Identification, Images, & Information
For Insects, Spiders & Their Kin
For the United States & Canada
Giving Tuesday

Do you use BugGuide? Please consider a monetary gift on this Giving Tuesday.

Your donation to BugGuide is tax-deductible.


Clickable Guide
Moths Butterflies Flies Caterpillars Flies Dragonflies Flies Mantids Cockroaches Bees and Wasps Walkingsticks Earwigs Ants Termites Hoppers and Kin Hoppers and Kin Beetles True Bugs Fleas Grasshoppers and Kin Ticks Spiders Scorpions Centipedes Millipedes

Calendar
Upcoming Events

Photos of insects and people from the 2022 BugGuide gathering in New Mexico, July 20-24

National Moth Week was July 23-31, 2022! See moth submissions.

Photos of insects and people from the Spring 2021 gathering in Louisiana, April 28-May 2

Photos of insects and people from the 2019 gathering in Louisiana, July 25-27

Photos of insects and people from the 2018 gathering in Virginia, July 27-29

Photos of insects and people from the 2015 gathering in Wisconsin, July 10-12


Previous events


TaxonomyBrowse
Info
ImagesLinksBooksData

Species Tallula fieldi - Hodges#5594

black and white mystery moth - Tallula fieldi Tallula fieldi Tallula fieldi
Show images of: caterpillars · adults · both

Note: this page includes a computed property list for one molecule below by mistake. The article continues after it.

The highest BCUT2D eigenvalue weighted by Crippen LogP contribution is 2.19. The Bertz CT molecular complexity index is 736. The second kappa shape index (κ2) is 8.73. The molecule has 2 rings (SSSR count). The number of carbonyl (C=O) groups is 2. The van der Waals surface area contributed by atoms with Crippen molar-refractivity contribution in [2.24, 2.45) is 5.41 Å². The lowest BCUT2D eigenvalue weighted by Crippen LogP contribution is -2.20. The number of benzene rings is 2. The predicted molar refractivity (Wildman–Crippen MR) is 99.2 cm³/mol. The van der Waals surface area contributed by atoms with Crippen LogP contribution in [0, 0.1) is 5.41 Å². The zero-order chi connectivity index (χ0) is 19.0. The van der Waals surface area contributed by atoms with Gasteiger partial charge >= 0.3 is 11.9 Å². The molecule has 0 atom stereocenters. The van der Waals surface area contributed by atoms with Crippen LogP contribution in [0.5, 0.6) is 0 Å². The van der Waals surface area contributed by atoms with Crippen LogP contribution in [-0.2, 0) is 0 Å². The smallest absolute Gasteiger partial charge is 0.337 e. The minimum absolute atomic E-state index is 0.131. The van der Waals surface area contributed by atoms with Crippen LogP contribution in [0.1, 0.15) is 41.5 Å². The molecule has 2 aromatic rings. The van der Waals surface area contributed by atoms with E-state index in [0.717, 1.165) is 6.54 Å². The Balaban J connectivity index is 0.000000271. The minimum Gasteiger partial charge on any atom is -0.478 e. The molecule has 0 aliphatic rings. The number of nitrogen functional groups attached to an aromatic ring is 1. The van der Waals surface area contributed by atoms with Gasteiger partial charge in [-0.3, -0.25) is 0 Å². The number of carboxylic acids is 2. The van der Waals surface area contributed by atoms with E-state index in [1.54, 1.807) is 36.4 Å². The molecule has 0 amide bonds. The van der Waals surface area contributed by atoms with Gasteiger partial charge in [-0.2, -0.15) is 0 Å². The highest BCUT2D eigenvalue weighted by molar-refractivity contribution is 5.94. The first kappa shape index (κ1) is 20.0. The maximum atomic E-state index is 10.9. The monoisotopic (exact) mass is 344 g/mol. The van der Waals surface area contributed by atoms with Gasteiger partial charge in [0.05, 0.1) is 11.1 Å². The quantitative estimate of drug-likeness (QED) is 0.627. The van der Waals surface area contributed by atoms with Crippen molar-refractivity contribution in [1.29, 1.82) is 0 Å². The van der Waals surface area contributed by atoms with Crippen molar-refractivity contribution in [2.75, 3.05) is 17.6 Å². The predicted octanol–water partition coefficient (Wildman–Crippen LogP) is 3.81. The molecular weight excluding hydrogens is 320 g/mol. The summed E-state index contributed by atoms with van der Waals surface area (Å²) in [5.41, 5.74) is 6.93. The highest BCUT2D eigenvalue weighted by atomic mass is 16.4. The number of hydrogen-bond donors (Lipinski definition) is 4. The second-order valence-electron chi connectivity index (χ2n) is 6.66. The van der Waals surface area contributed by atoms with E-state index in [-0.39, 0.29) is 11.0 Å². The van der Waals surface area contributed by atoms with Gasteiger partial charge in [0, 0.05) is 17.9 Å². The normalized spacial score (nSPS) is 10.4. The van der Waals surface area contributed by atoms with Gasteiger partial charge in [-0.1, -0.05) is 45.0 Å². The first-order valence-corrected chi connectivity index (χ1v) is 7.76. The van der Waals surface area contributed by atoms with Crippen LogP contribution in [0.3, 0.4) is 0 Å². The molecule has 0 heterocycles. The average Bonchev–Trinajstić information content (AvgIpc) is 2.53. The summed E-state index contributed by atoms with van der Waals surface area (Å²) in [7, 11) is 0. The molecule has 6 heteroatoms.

Classification
Kingdom Animalia (Animals)
Phylum Arthropoda (Arthropods)
Subphylum Hexapoda (Hexapods)
Class Insecta (Insects)
Order Lepidoptera (Butterflies and Moths)
Superfamily Pyraloidea (Pyralid and Crambid Snout Moths)
Family Pyralidae (Pyralid Moths)
Subfamily Epipaschiinae
Genus Tallula
Species fieldi (Tallula fieldi - Hodges#5594)
Hodges Number
5594
Synonyms and other taxonomic changes
Tallula fieldi Barnes & McDunnough, 1913
Explanation of Names
Specific name is in honor of the collector, G. H. Field.
Numbers
There are five Tallula species in America north of Mexico.
Size
Forewing length 7.5-10 mm.(1)
Identification
The original description of Tallula fieldi Barnes & McDunnough, is available online in the print references below.
Range
Southern California. (2)
Season
Adults fly May to August.(1)
Food
Larval hosts include: Cupressaceae (1)
Cupressus sargenti (Sargent's cypress)
Cupressus macrocarpa (Monterey cypress), on Santa Catalina Island.
Life Cycle
The larvae live in webs. (1)
See Also
Compare on the pinned plates of Moth Photographers Group.
Print References
Barnes, W., & J. McDunnough, 1913. New species and genera of North American Lepidoptera. Journal of the New York Entomological Society. 162.
Powell, J. A. & P. A. Opler, Moths of Western North America, p. 188, pl. 25.9.(1)